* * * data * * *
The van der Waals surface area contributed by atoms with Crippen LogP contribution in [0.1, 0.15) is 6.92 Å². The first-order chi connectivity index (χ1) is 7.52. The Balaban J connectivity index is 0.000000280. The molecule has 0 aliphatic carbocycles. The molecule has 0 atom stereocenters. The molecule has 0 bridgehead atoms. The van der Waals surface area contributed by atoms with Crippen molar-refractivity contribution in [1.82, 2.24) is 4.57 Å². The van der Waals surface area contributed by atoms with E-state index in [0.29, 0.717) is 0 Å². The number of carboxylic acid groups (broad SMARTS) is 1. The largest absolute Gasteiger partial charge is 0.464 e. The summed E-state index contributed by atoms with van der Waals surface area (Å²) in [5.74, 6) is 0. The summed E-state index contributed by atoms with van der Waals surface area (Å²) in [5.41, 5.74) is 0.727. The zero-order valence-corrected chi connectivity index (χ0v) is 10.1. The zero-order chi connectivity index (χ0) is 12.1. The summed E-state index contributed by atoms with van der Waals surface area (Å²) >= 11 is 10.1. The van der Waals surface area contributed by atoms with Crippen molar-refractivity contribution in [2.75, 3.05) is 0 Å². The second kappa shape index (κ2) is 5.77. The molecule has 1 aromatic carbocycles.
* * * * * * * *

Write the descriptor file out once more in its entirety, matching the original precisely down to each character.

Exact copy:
The van der Waals surface area contributed by atoms with Crippen LogP contribution in [0.1, 0.15) is 6.92 Å². The first-order chi connectivity index (χ1) is 7.52. The Balaban J connectivity index is 0.000000280. The molecule has 0 aliphatic carbocycles. The molecule has 0 atom stereocenters. The molecule has 0 bridgehead atoms. The van der Waals surface area contributed by atoms with Crippen molar-refractivity contribution in [1.82, 2.24) is 4.57 Å². The van der Waals surface area contributed by atoms with E-state index in [0.29, 0.717) is 0 Å². The number of carboxylic acid groups (broad SMARTS) is 1. The largest absolute Gasteiger partial charge is 0.464 e. The summed E-state index contributed by atoms with van der Waals surface area (Å²) in [5.74, 6) is 0. The summed E-state index contributed by atoms with van der Waals surface area (Å²) in [5.41, 5.74) is 0.727. The zero-order valence-corrected chi connectivity index (χ0v) is 10.1. The zero-order chi connectivity index (χ0) is 12.1. The summed E-state index contributed by atoms with van der Waals surface area (Å²) >= 11 is 10.1. The van der Waals surface area contributed by atoms with Crippen molar-refractivity contribution in [2.75, 3.05) is 0 Å². The second kappa shape index (κ2) is 5.77. The molecule has 1 aromatic carbocycles.